At the regular meeting of the Coupland City Council on August 22, the majority of the meeting was an informal question and answer session with Attorney Barney Knight. Here are the highlights:
- The meeting was attended by the Mayor, all five Aldermen, the City Secretary (yours truly), one citizen, and one guest.
- No citizens signed up to address the council.
- The council approved an agreement with the legal firm of McKamie Krueger & Knight, LLP for legal services to the city.
- A previous resolution appointing Barbara Bulware-Wells as the primary attorney representing the city from the the legal firm was amended to replace Ms. Wells with Jeff Ulmann from the same firm.
- Two tax ordinances were passed. Ordinance No. 2013-8-22-01 ordered a special election on November 5, imposing a one percent sales tax within the city limits. Ordinance No. 2013-8-22-02 ordered a special election on the same date, imposing a one-quarter percent sales tax within the city limits to provide revenue for maintenance and repair on the city streets.
- Barney Knight donated his time to answer questions from the council. Several questions were related to subdivision and zoning ordinances and Mr. Knight gave detailed an extensive responses providing the council with a variety of options. He especially addressed the process of establishing zoning ordinances and how existing property is affected by new zoning. There were questions about fireworks, mobile homes, junk vehicles, unkempt properties, right of way, local enforcement, and agricultural property. Public hearings will be held before any zoning ordinances are established.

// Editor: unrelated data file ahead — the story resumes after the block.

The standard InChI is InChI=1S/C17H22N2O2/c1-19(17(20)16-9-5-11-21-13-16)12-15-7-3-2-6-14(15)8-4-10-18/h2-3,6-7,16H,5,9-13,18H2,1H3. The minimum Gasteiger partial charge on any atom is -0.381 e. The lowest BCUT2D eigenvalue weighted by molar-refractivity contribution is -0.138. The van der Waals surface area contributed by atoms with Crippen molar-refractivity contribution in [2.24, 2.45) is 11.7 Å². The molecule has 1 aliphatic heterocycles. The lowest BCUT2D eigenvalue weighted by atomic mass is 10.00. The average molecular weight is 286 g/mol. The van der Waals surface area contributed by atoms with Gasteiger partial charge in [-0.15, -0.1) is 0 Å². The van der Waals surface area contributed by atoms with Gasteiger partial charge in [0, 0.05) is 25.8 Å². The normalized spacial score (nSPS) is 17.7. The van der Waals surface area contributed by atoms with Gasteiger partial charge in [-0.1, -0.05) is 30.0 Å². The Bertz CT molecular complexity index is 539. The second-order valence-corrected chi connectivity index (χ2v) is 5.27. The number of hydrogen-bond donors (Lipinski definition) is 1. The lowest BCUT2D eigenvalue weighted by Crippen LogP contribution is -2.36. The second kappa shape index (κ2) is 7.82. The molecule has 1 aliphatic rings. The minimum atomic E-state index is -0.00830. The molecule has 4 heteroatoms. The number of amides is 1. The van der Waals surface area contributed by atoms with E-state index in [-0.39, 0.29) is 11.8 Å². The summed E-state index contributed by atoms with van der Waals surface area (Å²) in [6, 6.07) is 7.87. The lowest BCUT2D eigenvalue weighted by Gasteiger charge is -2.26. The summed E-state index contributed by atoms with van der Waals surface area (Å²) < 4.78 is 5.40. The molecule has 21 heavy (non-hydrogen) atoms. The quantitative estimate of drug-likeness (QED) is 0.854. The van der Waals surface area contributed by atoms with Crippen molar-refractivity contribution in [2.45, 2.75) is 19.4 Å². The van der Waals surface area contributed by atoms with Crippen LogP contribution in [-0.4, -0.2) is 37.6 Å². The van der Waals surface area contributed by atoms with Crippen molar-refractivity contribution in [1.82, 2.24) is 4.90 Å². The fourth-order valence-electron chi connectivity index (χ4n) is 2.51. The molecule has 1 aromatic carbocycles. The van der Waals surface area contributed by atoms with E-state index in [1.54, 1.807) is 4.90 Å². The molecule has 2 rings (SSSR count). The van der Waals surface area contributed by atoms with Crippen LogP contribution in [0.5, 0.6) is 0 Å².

- Mr. Knight shared a few other tidbits of interest:
- In the city’s extra-territorial jurisdiction (ETJ), the only ordinances the city can pass are sign and subdivision ordinances.
- The city would have no realistic influence over the establishment of a new rail line in the ETJ.
- Some ordinances can be adopted on one reading, others require more.
- He learned early on that the first rule of public administration is to move slowly and take one step at a time.
Mr. Knight has extensive experience in representing municipalities and although he rarely works directly with cities these days, he said he would keep a close eye on the work his firm does for Coupland and that he would return for another question and answer period, if requested, at no charge to the city. He said he has a soft spot in his heart for Coupland because he used to pass through it regularly as a child when his family traveled to visit other family back in the days before Interstate 35 was built.
The next regular meeting of the city council will be on September 12 at the fire station.